Bleak House | Study Guide

Charles Dickens

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Bleak House | Quotes


The Court of Chancery ... has its decaying houses and its blighted lands ... its worn-out lunatic in every madhouse and its dead in every churchyard.

Narrator, Chapter 1

A central theme in Bleak House is the evil done by Chancery, the court of equity, which is hardly equitable. Because the victims of Chancery could do nothing to help themselves—Chancery was supposed to be helping them!—the term in Chancery came to be used in boxing to refer to a hold in which one man catches his opponent's head under one arm and beats it with his other fist.


[Chancery is] ... being roasted at a slow fire; it's being stung to death by single bees; it's being drowned by drops.

Tom Jarndyce, Chapter 5

Tom Jarndyce, John Jarndyce's uncle, was well known in and around Chancery Lane. One day, in the pub across the street from Krook's shop, he took out a gun and blew his brains out. This quotation explains why. Because Tom Jarndyce died before Bleak House begins, his words are quoted by Krook.


It is right to begin with the obligations of home ... and ... perhaps ... no other duties can possibly be substituted for them.

Esther Summerson, Chapter 6

When asked her honest impression of Mrs. Jellyby by John Jarndyce, Esther summarizes one of the beliefs she herself lives by. This contradiction between a false philanthropy and neglect of those close to home is one of the themes Dickens explores in the novel.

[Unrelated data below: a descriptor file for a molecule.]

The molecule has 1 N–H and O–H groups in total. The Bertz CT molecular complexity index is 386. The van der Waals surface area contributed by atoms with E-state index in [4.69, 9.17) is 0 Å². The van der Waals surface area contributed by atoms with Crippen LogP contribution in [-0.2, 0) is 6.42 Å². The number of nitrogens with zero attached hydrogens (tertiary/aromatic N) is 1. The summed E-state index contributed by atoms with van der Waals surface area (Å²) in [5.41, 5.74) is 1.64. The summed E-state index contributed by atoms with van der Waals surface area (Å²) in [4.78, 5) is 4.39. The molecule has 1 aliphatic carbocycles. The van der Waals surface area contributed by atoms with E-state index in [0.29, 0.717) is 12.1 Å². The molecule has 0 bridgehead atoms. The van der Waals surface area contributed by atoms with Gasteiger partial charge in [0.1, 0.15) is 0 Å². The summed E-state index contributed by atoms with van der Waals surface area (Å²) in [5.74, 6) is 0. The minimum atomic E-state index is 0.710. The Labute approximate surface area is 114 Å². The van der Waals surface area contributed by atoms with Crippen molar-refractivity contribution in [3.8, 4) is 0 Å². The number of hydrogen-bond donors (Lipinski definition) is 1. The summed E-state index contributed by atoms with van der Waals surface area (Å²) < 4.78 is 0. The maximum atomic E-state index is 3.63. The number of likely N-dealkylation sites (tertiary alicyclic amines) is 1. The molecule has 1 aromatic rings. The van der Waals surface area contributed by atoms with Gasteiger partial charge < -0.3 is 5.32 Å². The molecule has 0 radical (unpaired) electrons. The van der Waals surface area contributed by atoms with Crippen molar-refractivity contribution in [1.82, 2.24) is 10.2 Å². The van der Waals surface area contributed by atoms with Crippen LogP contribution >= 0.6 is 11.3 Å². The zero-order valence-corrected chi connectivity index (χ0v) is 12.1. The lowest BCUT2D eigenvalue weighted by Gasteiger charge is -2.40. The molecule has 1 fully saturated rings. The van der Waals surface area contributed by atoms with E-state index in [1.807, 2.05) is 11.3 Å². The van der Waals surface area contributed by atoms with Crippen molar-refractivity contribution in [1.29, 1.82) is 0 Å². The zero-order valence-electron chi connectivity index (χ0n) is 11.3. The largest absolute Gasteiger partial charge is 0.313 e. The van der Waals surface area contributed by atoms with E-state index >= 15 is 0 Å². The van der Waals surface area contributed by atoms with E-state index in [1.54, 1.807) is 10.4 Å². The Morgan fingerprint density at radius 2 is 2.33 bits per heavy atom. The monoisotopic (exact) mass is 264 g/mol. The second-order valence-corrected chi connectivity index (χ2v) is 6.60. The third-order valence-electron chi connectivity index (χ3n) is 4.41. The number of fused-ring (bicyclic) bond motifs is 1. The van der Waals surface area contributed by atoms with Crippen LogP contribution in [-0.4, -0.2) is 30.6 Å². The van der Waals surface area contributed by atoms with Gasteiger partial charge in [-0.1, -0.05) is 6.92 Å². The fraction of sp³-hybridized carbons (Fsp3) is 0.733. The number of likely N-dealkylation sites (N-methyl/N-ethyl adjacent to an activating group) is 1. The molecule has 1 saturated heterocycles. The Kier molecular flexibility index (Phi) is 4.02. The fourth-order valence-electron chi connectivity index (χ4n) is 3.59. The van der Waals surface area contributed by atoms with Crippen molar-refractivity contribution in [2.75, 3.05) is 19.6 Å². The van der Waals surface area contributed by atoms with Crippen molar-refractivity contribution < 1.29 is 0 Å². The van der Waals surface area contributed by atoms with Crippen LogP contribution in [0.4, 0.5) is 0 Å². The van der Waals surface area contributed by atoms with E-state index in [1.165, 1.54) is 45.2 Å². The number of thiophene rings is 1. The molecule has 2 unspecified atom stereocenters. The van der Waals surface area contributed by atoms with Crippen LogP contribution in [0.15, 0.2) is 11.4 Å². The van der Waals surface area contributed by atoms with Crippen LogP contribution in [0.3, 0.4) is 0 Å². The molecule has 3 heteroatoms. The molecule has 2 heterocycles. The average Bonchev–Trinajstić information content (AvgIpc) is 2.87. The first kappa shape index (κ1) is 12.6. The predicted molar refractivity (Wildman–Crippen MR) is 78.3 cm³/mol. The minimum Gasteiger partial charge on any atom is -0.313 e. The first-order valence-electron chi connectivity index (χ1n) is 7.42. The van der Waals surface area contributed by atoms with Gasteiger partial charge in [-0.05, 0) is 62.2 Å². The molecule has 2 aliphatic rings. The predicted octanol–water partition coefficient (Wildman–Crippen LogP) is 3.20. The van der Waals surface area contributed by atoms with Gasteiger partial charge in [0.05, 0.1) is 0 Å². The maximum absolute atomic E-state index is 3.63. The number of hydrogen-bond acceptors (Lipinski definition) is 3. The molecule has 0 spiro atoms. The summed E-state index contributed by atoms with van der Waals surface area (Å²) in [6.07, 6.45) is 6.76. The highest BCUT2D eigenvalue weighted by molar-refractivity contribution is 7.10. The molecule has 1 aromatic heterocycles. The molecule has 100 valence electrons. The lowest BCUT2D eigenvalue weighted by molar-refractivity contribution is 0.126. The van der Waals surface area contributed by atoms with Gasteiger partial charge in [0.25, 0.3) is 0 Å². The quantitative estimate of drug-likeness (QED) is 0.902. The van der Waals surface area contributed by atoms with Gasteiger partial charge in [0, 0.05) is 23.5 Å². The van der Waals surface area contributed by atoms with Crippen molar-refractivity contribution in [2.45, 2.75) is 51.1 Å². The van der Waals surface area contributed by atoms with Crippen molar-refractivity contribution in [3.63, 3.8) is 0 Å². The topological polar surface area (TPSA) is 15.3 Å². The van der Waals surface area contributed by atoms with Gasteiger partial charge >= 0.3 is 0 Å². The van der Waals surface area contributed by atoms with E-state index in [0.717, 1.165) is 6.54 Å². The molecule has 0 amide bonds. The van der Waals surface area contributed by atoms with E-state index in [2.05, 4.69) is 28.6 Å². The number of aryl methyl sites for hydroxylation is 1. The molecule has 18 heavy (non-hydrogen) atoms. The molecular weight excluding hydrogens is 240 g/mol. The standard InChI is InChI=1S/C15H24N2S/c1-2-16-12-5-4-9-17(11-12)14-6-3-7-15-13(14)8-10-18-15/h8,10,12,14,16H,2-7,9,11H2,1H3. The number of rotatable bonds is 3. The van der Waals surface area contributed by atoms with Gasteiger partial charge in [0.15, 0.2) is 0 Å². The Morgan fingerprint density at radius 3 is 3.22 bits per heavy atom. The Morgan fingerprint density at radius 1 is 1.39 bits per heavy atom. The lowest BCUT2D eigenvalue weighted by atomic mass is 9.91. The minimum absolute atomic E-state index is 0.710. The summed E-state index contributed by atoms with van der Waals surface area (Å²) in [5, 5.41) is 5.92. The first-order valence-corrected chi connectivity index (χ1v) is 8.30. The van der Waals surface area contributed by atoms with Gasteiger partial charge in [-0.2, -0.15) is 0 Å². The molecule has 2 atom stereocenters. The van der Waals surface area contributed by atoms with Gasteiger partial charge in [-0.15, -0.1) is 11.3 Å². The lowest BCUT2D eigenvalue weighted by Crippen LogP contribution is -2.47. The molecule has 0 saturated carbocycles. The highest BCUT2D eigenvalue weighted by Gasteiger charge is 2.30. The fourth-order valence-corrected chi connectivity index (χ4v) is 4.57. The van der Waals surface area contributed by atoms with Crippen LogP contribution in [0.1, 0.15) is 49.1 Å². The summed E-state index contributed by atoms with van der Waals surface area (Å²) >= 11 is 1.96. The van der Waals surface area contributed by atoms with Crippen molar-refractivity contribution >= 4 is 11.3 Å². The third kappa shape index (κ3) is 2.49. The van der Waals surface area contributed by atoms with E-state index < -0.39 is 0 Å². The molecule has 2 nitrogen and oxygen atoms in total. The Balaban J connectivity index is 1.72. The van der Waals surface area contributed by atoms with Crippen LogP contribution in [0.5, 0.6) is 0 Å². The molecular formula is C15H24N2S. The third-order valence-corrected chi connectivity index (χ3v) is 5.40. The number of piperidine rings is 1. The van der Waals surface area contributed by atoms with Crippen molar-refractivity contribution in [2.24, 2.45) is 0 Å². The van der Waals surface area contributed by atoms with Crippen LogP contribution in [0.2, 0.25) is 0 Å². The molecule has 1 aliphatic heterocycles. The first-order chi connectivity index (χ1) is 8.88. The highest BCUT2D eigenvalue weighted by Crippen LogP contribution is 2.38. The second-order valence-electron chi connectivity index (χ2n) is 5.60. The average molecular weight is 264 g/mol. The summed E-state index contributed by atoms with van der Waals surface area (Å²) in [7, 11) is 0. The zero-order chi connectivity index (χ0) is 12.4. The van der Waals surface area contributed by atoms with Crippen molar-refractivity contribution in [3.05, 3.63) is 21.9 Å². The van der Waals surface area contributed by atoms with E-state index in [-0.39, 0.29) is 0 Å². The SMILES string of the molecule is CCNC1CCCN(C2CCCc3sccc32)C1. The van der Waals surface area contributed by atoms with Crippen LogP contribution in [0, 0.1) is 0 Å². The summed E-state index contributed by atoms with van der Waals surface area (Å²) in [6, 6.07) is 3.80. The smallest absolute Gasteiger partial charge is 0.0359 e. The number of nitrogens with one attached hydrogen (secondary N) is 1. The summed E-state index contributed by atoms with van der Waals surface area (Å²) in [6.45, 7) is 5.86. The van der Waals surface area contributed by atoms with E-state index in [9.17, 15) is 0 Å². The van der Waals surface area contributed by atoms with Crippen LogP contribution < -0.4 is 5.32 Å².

It's about a will and the trusts under a will—or it was once. It's about nothing but costs now ... All the rest ... has melted away.

John Jarndyce, Chapter 8

This is Mr. Jarndyce's explanation of the Jarndyce and Jarndyce case for Esther. At this point, Mr. Jarndyce cannot know this, but he suspects it. This suspicion is one reason he refuses to be involved in the case in any way. He never goes to court, never discusses the case with his lawyer, and never reads any of the documents that are provided to him.


The best side of [poor] people is almost hidden from us. What the poor are to the poor is little known, excepting to themselves and God.

Esther Summerson, Chapter 8

The first time Esther visits the brickmakers' cottages near St. Albans, she witnesses the death of a baby in its mother's arms and is deeply saddened. Mrs. Pardiggle, who took Esther and Ada to the cottage, has already walked out, never noticing that the baby is dying. Esther realizes that society is largely blind to its poor—even those, like Mrs. Pardiggle, who claim to want to help the poor.


A person is never known till a person is proved.

Mrs. Blinder, Chapter 15

Mrs. Blinder, the Necketts' landlady, says this of Mr. Gridley while looking pointedly at Harold Skimpole. Mr. Gridley, despite his gruff ways and hot temper, is always good to "Coavinses'" orphaned children. In contrast, Mr. Skimpole seems friendly and entertaining, but really does not care at all about anyone but himself.


Live at his expense as much as you can, and take warning by his foolish example. That's the use of such a friend.

Grandfather Smallweed, Chapter 21

This is the moneylender Mr. Smallweed's advice to his grandson, Bart, on the value of Mr. Guppy's friendship. Mr. Guppy has just bought Bart's dinner. Bart never quite manages to live down to his grandfather's image, but this could easily be the motto embraced by Harold Skimpole.


Never give one lingering glance towards the horrible phantom that has haunted us so many years. Better to borrow, better to beg, better to die!